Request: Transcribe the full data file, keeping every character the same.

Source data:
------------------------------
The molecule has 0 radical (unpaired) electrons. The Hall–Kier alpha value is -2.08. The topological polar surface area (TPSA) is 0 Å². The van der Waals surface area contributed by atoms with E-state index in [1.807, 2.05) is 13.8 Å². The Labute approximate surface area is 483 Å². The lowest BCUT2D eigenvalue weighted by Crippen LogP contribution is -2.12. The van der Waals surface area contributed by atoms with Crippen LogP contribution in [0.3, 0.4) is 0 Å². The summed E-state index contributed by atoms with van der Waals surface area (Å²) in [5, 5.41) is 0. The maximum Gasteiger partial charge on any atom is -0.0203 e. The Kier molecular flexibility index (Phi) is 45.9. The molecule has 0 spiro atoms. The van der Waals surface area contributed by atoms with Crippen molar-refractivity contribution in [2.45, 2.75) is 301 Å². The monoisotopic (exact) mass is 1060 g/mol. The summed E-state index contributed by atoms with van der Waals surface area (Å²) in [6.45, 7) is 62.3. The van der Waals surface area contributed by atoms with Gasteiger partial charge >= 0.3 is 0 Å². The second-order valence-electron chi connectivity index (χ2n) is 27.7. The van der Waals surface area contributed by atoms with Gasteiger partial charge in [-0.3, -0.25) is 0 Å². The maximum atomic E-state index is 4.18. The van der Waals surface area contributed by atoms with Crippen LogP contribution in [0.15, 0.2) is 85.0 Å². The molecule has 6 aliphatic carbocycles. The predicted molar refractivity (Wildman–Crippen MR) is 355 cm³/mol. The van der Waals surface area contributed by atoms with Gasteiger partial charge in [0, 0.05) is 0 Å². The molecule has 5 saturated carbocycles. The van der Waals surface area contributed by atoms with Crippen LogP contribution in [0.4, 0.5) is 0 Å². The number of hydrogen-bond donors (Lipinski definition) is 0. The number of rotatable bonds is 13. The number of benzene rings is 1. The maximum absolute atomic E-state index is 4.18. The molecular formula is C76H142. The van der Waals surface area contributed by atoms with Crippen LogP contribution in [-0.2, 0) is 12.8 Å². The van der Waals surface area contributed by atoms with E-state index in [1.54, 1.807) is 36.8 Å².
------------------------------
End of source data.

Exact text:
The molecule has 0 radical (unpaired) electrons. The Hall–Kier alpha value is -2.08. The topological polar surface area (TPSA) is 0 Å². The van der Waals surface area contributed by atoms with E-state index in [1.807, 2.05) is 13.8 Å². The Labute approximate surface area is 483 Å². The lowest BCUT2D eigenvalue weighted by Crippen LogP contribution is -2.12. The van der Waals surface area contributed by atoms with Crippen LogP contribution in [0.3, 0.4) is 0 Å². The summed E-state index contributed by atoms with van der Waals surface area (Å²) in [5, 5.41) is 0. The maximum Gasteiger partial charge on any atom is -0.0203 e. The Kier molecular flexibility index (Phi) is 45.9. The molecule has 0 spiro atoms. The van der Waals surface area contributed by atoms with Crippen molar-refractivity contribution in [2.45, 2.75) is 301 Å². The monoisotopic (exact) mass is 1060 g/mol. The summed E-state index contributed by atoms with van der Waals surface area (Å²) in [6.45, 7) is 62.3. The van der Waals surface area contributed by atoms with Gasteiger partial charge >= 0.3 is 0 Å². The second-order valence-electron chi connectivity index (χ2n) is 27.7. The van der Waals surface area contributed by atoms with Gasteiger partial charge in [-0.3, -0.25) is 0 Å². The maximum atomic E-state index is 4.18. The van der Waals surface area contributed by atoms with Crippen LogP contribution in [0.15, 0.2) is 85.0 Å². The molecule has 6 aliphatic carbocycles. The predicted molar refractivity (Wildman–Crippen MR) is 355 cm³/mol. The van der Waals surface area contributed by atoms with Gasteiger partial charge in [0, 0.05) is 0 Å². The molecule has 5 saturated carbocycles. The van der Waals surface area contributed by atoms with Crippen LogP contribution in [0.4, 0.5) is 0 Å². The number of hydrogen-bond donors (Lipinski definition) is 0. The number of rotatable bonds is 13. The number of benzene rings is 1. The maximum absolute atomic E-state index is 4.18. The molecular formula is C76H142. The van der Waals surface area contributed by atoms with Crippen LogP contribution in [-0.2, 0) is 12.8 Å². The van der Waals surface area contributed by atoms with E-state index in [1.54, 1.807) is 36.8 Å².